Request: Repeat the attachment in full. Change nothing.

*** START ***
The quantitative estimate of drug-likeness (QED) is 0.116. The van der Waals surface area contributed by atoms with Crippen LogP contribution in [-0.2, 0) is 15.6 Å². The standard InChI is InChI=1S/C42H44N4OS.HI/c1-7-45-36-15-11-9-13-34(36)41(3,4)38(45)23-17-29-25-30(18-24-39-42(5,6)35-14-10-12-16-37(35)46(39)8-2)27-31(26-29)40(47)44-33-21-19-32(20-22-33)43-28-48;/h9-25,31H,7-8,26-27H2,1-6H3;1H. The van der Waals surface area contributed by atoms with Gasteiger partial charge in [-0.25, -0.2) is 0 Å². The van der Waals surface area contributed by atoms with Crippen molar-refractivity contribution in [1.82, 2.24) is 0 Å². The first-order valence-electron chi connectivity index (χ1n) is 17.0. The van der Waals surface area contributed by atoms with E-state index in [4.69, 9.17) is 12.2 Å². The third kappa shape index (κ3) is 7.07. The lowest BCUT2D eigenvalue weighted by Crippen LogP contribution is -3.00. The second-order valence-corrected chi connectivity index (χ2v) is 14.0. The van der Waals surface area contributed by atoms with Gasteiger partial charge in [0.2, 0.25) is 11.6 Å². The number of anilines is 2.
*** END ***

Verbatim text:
The quantitative estimate of drug-likeness (QED) is 0.116. The van der Waals surface area contributed by atoms with Crippen LogP contribution in [-0.2, 0) is 15.6 Å². The standard InChI is InChI=1S/C42H44N4OS.HI/c1-7-45-36-15-11-9-13-34(36)41(3,4)38(45)23-17-29-25-30(18-24-39-42(5,6)35-14-10-12-16-37(35)46(39)8-2)27-31(26-29)40(47)44-33-21-19-32(20-22-33)43-28-48;/h9-25,31H,7-8,26-27H2,1-6H3;1H. The van der Waals surface area contributed by atoms with Gasteiger partial charge in [-0.25, -0.2) is 0 Å². The van der Waals surface area contributed by atoms with Crippen molar-refractivity contribution in [1.82, 2.24) is 0 Å². The first-order valence-electron chi connectivity index (χ1n) is 17.0. The van der Waals surface area contributed by atoms with E-state index in [4.69, 9.17) is 12.2 Å². The third kappa shape index (κ3) is 7.07. The lowest BCUT2D eigenvalue weighted by Crippen LogP contribution is -3.00. The second-order valence-corrected chi connectivity index (χ2v) is 14.0. The van der Waals surface area contributed by atoms with Gasteiger partial charge in [0.2, 0.25) is 11.6 Å². The number of anilines is 2.